Prompt: Discuss an accomplishment, event, or realization that sparked a period of personal growth and a new understanding of yourself or others.
“What do you want to be when you grow up?”
A boy in my class nearly jumped out of his seat to answer, “A police officer! Like my dad.” A good answer, I thought—too bad my parents both worked in telecommunications marketing. I love them, but even back then I knew there was no way to make that sound exciting to a group of kindergarteners.
My friend proudly proclaimed her intention to become an anesthesiologist—a word I still struggle to spell, so naturally I had no idea what it meant. When I asked, she shrugged.
“My aunt is one. She makes a lot of money.” Fair enough.
I had many answers to this question too, though they varied year to year and sometimes even day to day. A veterinarian, I shouted in preschool, in love with animals (mostly of the stuffed variety). A teacher, I thought sagely as a third-grader, choosing the only profession I knew anything about firsthand. An actress. A lawyer. A brief stint as a circus performer (despite lacking any abilities that would warrant being in a circus). Nothing lasted longer than a year. In middle school, I just avoided the question.
By my freshman year, desperate for an answer to prying relatives’ questions, I became fascinated with personality tests. It was a decidedly strange hobby for a fourteen-year-old, but I was intrigued that there could be so much about myself I did not know, and convinced the tests held the calling for which I had been searching. Whether it was the dubious psychology of the Myers-Briggs, a Pottermore quiz to decide my Hogwarts house, or Buzzfeed promising to determine which Parks and Recreation character I embodied most, I took the revelations to heart. An INTJ: curious, logical, and driven. A Ravenclaw. Ben Wyatt.
There was one problem, however, that no internet questionnaire could easily solve. So many of the questions hinged on “either/or” situations: Was I detail-oriented or did I focus on the big picture? Prone to thorough planning or spontaneous? These dichotomies struck me as lamentably incomplete. I want to be both detail-oriented and focus on the big picture. I want to thoroughly plan my history report and spontaneously surprise my teammate on her birthday. When I would retake the same quizzes, I would choose different answers, receive vastly different results, and proceed to question everything I thought I knew. Do I even have a personality, or am I as mutable as the weather?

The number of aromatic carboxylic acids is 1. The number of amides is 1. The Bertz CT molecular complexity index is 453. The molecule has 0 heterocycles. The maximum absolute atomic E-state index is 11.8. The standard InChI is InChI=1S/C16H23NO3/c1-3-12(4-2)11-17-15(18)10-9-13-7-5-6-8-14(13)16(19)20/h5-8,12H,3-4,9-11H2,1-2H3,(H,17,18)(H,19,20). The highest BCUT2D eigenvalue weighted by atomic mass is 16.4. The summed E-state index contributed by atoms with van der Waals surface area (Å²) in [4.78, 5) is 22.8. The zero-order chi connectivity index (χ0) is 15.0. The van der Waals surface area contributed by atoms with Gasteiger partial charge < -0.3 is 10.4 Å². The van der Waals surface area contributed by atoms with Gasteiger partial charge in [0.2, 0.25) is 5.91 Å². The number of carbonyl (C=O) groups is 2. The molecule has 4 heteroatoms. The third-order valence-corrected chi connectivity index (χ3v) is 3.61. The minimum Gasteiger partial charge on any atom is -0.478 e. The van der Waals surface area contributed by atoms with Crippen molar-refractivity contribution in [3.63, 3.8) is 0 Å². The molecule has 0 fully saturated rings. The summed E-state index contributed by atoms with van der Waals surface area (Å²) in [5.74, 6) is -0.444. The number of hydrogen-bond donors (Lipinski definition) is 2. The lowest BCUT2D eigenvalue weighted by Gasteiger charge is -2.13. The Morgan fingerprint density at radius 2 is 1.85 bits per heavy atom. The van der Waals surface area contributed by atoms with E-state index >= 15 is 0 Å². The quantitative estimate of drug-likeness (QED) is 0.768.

Then, while I was watching the sun set over the beach one day, it occurred to me that the best things in life appear at the confluence of disparate things, whether they are ideas, cultures, climates, Hogwarts houses, or Parks and Recreation characters. Sunrises and sunsets—the moments when the day meets the night—look so much lovelier than midday skies. Brackish tide pools that I used to explore at my grandparents’ house, which combine fresh and saltwater, hold a greater diversity of life than solitary streams or seas. I can love history, and psychology, and statistics, and literature, and politics, and reading and running and rambling on about subjects I love, and that’s okay.
So, what do I want to be when I grow up? Something exciting, engaging, and impactful. Something any kindergartener would be proud to shout out in class, or perhaps something no kindergartner could possibly understand. By the time I retire, maybe I’ll have an answer to that question. I don’t think I want one before then.
Tips for Writing:
Look for inspiration in other essays or writings. I found the basis for this essay in a piece I wrote my freshman year. If you’re in the mood to write, take advantage and get as much down as possible. You can always edit later – getting ideas on paper is the hard part. You don’t want to have to force it. Get as many people to read it as possible, across different ages, genders, backgrounds etc. Having someone read it who’s exactly like you won’t help you see it objectively. At the same time, take edits with a grain of salt. Don’t let your other voices replace yours – I accepted roughly half of the suggestions I received, after carefully considering each. Write about something you like or are passionate about, and have fun with it. If it’s not fun for you to write, it probably won’t be fun for the admissions office to read, and your senior fall will be very stressful.